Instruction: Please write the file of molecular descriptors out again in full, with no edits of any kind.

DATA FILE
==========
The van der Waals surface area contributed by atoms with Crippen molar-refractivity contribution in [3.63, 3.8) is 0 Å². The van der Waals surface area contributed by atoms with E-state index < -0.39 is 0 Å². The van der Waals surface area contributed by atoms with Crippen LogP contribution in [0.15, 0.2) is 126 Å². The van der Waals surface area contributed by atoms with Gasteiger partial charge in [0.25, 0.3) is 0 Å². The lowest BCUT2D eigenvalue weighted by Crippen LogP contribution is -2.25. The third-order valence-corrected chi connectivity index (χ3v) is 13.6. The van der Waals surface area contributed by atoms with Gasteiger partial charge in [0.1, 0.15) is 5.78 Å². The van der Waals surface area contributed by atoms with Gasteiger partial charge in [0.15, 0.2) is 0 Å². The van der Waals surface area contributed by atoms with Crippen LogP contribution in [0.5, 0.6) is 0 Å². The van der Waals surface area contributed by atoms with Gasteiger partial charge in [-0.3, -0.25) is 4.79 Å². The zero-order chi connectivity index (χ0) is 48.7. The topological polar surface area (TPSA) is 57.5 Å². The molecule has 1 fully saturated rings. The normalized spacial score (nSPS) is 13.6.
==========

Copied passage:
The van der Waals surface area contributed by atoms with Crippen molar-refractivity contribution in [3.63, 3.8) is 0 Å². The van der Waals surface area contributed by atoms with E-state index < -0.39 is 0 Å². The van der Waals surface area contributed by atoms with Crippen LogP contribution in [0.15, 0.2) is 126 Å². The van der Waals surface area contributed by atoms with Gasteiger partial charge in [0.25, 0.3) is 0 Å². The lowest BCUT2D eigenvalue weighted by Crippen LogP contribution is -2.25. The third-order valence-corrected chi connectivity index (χ3v) is 13.6. The van der Waals surface area contributed by atoms with Gasteiger partial charge in [0.1, 0.15) is 5.78 Å². The van der Waals surface area contributed by atoms with Gasteiger partial charge in [0.15, 0.2) is 0 Å². The van der Waals surface area contributed by atoms with Crippen LogP contribution in [0.5, 0.6) is 0 Å². The van der Waals surface area contributed by atoms with Gasteiger partial charge in [-0.3, -0.25) is 4.79 Å². The zero-order chi connectivity index (χ0) is 48.7. The topological polar surface area (TPSA) is 57.5 Å². The molecule has 1 fully saturated rings. The normalized spacial score (nSPS) is 13.6.